Gibson, C.J., Shenk, J., Edmonds, J., and Spence, J., concurred.
I dissent. The majority opinion takes from the estate of decedent and gives to plaintiff property ("avails" of a specifically described life insurance policy) in which the latter has no right, title, or interest. By formal written agreement for a valuable consideration the plaintiff conveyed to the decedent all of her interest in the avails of the policy. The exact language used by the parties is: "second party [plaintiff] hereby transfers, releases and relinquishes to first party [decedent] all interest in and to said policy of insurance and the premiums paid thereunder and the avails thereof." (Italics added.) We cannot give effect to the words "second party hereby transfers. . . to first party all interest in and to said policy . . . and the avails thereof" and still permit plaintiff to recover. We have no right to give no effect to those words. They are clear and definite in meaning. The word "transfer" means "to convey from one . . . person . . . to another." (Webster's New Int. Dict. (2d ed.).) The majority opinion does not assert, and the evidence does not suggest, that the decedent ever reconveyed to plaintiff any interest in, to, or under the policy, or its "avails." I think that such majority opinion fails to reckon squarely with the essential problem when it declares that "Plaintiff's relinquishment of her interest in the `avails' of the policy does not show an intention to give up more than her community rights, which included a share in the proceeds of the policy." (Italics added.) The instrument effects an out and out conveyance of all interest in the avails of the policy. An actual conveyance is more than a relinquishment.
Neither do I find convincing the argument in the opinion based on the statement that "The intention of the spouses to exclude from the agreement rights that might accrue to plaintiff at the death of the husband as a result of his bounty is indicated by the provision of the agreement in which plaintiff waived all rights of inheritance in her husband's estate `except in such manner and upon such terms as may be provided in any will and/or codicil thereto of first party in effect at the date of his death.'" The foregoing exception is specific and exclusive. It excepts from operation of the relinquishment of plaintiff's rights of inheritance from the decedent only such rights as are encompassed in the language "in such manner and upon such terms as may be provided in any will and/or codicil thereto of first party in effect at the date of his death." It seems almost trite to have to point out that the asserted right claimed in this action by plaintiff is not one which is evidenced or created by "terms . . . provided in any will and/or codicil thereto of first party."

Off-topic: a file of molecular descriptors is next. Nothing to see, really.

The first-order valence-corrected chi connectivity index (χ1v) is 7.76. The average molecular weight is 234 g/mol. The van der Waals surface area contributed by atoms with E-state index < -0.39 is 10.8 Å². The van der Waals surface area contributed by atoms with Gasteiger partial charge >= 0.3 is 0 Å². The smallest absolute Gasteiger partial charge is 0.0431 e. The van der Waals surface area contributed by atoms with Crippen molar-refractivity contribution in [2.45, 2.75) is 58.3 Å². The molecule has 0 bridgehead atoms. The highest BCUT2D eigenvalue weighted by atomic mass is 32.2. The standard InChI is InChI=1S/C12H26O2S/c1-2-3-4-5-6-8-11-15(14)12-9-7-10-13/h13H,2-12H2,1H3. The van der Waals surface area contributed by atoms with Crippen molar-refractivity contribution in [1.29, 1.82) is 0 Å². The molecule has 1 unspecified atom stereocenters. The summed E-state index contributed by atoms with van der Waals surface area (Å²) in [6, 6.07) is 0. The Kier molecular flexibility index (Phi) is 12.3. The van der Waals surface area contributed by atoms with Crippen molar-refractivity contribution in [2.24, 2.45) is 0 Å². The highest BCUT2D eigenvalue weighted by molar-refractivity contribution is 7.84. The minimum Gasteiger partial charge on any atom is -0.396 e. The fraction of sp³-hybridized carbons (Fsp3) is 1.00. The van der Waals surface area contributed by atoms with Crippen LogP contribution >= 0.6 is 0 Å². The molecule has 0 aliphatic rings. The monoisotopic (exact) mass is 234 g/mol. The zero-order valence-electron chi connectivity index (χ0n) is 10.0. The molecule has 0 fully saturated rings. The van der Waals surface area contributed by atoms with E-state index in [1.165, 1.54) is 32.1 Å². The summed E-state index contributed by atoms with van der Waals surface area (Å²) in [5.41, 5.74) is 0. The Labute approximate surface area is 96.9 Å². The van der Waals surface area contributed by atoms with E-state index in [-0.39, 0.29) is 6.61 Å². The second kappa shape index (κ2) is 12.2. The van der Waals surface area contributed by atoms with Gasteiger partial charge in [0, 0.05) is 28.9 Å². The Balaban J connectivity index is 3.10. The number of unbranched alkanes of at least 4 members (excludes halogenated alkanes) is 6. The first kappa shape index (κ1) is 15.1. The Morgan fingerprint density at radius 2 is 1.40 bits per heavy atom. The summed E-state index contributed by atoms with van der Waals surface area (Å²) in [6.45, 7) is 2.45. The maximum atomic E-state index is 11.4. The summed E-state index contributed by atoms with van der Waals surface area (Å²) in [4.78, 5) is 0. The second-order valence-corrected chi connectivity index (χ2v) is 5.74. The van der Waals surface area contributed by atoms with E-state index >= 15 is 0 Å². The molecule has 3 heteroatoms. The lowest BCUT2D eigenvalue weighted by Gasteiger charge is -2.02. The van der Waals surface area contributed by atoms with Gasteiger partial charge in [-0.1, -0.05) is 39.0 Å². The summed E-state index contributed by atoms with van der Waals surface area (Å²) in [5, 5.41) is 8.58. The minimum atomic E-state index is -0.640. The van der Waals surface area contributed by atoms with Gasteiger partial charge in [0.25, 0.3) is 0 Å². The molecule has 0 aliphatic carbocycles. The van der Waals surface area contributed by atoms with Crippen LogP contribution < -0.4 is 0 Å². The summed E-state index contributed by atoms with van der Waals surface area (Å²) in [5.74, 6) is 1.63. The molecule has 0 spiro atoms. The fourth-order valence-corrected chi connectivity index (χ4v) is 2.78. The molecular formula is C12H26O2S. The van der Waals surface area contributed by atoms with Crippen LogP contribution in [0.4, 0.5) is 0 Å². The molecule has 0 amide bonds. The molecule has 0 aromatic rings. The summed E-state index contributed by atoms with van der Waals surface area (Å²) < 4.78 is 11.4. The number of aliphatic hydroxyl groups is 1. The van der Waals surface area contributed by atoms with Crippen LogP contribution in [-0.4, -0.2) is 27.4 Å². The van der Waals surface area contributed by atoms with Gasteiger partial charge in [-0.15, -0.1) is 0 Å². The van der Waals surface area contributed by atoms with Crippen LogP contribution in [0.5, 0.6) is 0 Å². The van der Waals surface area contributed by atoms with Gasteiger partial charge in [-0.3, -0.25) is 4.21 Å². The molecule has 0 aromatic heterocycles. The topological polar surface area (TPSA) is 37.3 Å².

It is an established rule of construction that a proviso or exception is used to limit and qualify that which immediately precedes it and to expressly negative a construction or effect that would prevail in the absence of the proviso or exception; that which is specifically excepted from the operation of the general clause would, in the absence of the proviso or exception, have been included within the operation of such general clause. (17 C.J.S. § 343, pp. 796-797 [rule as to contracts]; see, also, People ex rel. Happell v. Sischo (1943), 23 Cal.2d 478, 493 [ 144 P.2d 785, 150 A.L.R. 1431] [rule of statutory construction].) Furthermore, the express enumeration of exceptions indicates the exclusion of any other exceptions. (17 C.J.S. § 343, p. 797 [rule as to contracts]; see, also, Belloc v. Rogers (1858), 9 Cal. 123, 128; Tynan v. Walker (1869), 35 Cal. 634, 639 [95 Am.Dec. 152]; Rothschild v. Superior Court (1930), 109 Cal.App. 345, 348 [ 293 P. 106]; C.I.T. Corp. v. Biltmore Garage (1934), 3 Cal.App.2d Supp. 757, 761 [ 36 P.2d 247]; In re De Neef (1941), 42 Cal.App.2d 691, 694 [ 109 P.2d 741] [rule of statutory construction].) There is no presumption in favor of plaintiff. She had sued Mr. Grimm, the decedent, for divorce. She contracted with him freely, upon an equal footing.